Are motorcycles the way out of lockdown?

Motorcycles are best way to get Britain moving post-lockdown, says bike industry

Manufacturers tout motorbikes as safer alternative to public transport

THE RELAXING of the coronavirus lockdown and a desire to get the economy fired up again has posed a number of practical problems. One of the primary concerns, especially for those who live in cities, is how to commute to work while maintaining appropriate social distance.

Public transport is currently working at very limited capacity, due to social distancing regulations. Bicycles are being pushed as an alternative by the government, with schemes being set up in the UK’s cities to re-allocate road space from cars to bikes. Push bikes, though, are not suitable for those who have a long way to travel — or are exercise averse.

Cars, though practical, comfortable and capable of going long distances, cost a lot and, despite taking up a fair amount of road space, aren’t encouraged for ride-sharing right now due to the risk of virus transmission.

It should come as no surprise, therefore, that the Motorcycle Industry Association (MCIA) is currently pushing motorbikes as an “affordable, economical [and] fun” alternative. Alongside manufacturers, motorcycle publications and industry specialists, the association has recently launched the #UnlockYourFreedom campaign with a view to attracting new motorcyclists. Its mantra is: “The safest way to commute is in isolation, and the most isolated way of travelling is on two-wheels.”

Honda has also launched its Back to Work package, which aims to bring customers more familiar with its four-wheeled offerings over to its two-wheelers. It claims the discounts can save buyers up to £1,000 off the cost of a new motorbike.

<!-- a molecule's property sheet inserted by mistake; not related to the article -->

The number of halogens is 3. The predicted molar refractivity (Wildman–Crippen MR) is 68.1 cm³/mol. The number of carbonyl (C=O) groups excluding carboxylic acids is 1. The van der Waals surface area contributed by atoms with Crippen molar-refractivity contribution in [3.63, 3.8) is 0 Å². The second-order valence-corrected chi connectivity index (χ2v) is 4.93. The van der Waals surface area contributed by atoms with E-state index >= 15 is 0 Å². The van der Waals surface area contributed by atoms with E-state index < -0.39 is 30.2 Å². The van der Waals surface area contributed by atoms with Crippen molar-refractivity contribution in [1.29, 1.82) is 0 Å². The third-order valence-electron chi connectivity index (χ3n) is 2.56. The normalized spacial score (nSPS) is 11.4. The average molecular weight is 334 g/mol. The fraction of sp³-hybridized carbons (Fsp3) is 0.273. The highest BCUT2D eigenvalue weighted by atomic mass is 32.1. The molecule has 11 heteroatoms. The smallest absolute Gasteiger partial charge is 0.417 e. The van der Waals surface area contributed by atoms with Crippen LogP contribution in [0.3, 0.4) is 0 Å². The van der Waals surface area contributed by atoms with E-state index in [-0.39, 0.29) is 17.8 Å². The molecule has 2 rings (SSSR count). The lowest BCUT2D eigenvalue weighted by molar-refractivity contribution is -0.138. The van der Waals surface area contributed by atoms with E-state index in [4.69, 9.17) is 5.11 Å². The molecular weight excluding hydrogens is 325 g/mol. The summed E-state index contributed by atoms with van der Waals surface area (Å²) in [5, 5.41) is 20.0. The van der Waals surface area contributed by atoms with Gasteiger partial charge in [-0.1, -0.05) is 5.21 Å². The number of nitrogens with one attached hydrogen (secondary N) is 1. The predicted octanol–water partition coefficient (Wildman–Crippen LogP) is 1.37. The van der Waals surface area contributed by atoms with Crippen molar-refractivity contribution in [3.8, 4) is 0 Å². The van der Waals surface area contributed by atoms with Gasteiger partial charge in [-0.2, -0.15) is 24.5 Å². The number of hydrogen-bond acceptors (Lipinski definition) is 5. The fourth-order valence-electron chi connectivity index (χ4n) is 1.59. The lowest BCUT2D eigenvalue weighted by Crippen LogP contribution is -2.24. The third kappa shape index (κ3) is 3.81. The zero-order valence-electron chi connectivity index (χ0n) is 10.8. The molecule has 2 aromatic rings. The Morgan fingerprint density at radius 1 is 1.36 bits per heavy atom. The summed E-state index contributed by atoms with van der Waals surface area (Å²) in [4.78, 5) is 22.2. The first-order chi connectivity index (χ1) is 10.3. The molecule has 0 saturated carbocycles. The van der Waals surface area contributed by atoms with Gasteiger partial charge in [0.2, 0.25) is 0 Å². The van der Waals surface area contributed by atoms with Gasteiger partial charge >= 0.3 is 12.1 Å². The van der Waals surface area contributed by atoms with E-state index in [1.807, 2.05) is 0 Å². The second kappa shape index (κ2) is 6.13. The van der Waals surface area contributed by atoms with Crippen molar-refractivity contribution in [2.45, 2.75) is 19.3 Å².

Offers include a £200 discount on its PCX125 — the UK’s best-selling powered two wheeler (PTW) — and five other 125cc models, which is equivalent to the cost of taking your Compulsory Basic Training (CBT) and purchasing basic riding kit. If you have a driving licence, you only need to take your CBT — which it is possible to do in a day — in order to ride a 125cc bike.

All Honda’s 125cc bikes can do more than 130mpg, a figure that may be somewhat eye-widening to car enthusiasts.

The savings get bigger the more adventurous you get — if you’re after more power, Honda is offering £1,000 off its 1,100cc CRF1100L Africa Twin 20YM, which has a liquid-cooled, 8v, parallel-twin engine producing 100bhp.

MCIA CEO, Tony Campbell, said: “Powered Two Wheelers are the perfect solution to the current Government advice of avoiding public transport. We are looking to every biker, industry connection and two-wheeled advocate to get behind the campaign to open up powered two wheelers to the masses and highlight the very real benefits of travelling on two-wheels.”

The website of the #UnlockYourFreedom campaign, as well as helping you to find out what power of bike you can ride depending on your age and licence, can help you find the nearest training school.

The government is also rolling out trials of e-scooters in the UK’s cities. Classed as Personal Light Electric Vehicles (PLEVs), they are currently illegal for use on public roads in the UK but are widely used in cities across Europe. Schemes to trial rentals of e-scooters in Coventry, Birmingham and Milton Keynes were brought forward from 2021 to this year by transport secretary Grant Shapps in response to the coronavirus crisis.

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